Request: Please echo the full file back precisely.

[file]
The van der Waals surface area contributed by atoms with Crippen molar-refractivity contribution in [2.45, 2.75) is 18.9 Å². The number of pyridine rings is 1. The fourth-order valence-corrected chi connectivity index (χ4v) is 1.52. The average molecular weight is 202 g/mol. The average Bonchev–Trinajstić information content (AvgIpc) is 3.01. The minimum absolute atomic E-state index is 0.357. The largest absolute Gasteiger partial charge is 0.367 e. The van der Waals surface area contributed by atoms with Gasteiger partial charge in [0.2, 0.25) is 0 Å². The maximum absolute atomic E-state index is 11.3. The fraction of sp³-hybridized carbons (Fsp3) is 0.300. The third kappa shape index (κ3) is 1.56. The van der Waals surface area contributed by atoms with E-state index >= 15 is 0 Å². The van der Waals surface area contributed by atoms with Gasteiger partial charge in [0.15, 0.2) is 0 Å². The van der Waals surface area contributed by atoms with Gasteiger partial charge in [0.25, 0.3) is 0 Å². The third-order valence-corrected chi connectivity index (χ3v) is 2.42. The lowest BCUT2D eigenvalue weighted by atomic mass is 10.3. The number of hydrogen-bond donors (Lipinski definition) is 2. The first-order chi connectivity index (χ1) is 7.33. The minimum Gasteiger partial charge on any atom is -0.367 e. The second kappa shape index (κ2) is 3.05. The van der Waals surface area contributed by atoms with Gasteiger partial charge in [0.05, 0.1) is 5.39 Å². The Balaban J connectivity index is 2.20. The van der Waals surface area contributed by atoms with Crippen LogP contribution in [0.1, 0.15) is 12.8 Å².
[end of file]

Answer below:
The van der Waals surface area contributed by atoms with Crippen molar-refractivity contribution in [2.45, 2.75) is 18.9 Å². The number of pyridine rings is 1. The fourth-order valence-corrected chi connectivity index (χ4v) is 1.52. The average molecular weight is 202 g/mol. The average Bonchev–Trinajstić information content (AvgIpc) is 3.01. The minimum absolute atomic E-state index is 0.357. The largest absolute Gasteiger partial charge is 0.367 e. The van der Waals surface area contributed by atoms with Gasteiger partial charge in [0.2, 0.25) is 0 Å². The maximum absolute atomic E-state index is 11.3. The fraction of sp³-hybridized carbons (Fsp3) is 0.300. The third kappa shape index (κ3) is 1.56. The van der Waals surface area contributed by atoms with E-state index >= 15 is 0 Å². The van der Waals surface area contributed by atoms with Gasteiger partial charge in [0.15, 0.2) is 0 Å². The van der Waals surface area contributed by atoms with Gasteiger partial charge in [0.25, 0.3) is 0 Å². The third-order valence-corrected chi connectivity index (χ3v) is 2.42. The lowest BCUT2D eigenvalue weighted by atomic mass is 10.3. The number of hydrogen-bond donors (Lipinski definition) is 2. The first-order chi connectivity index (χ1) is 7.33. The minimum Gasteiger partial charge on any atom is -0.367 e. The second kappa shape index (κ2) is 3.05. The van der Waals surface area contributed by atoms with Gasteiger partial charge in [0.05, 0.1) is 5.39 Å². The Balaban J connectivity index is 2.20. The van der Waals surface area contributed by atoms with Crippen LogP contribution in [0.1, 0.15) is 12.8 Å².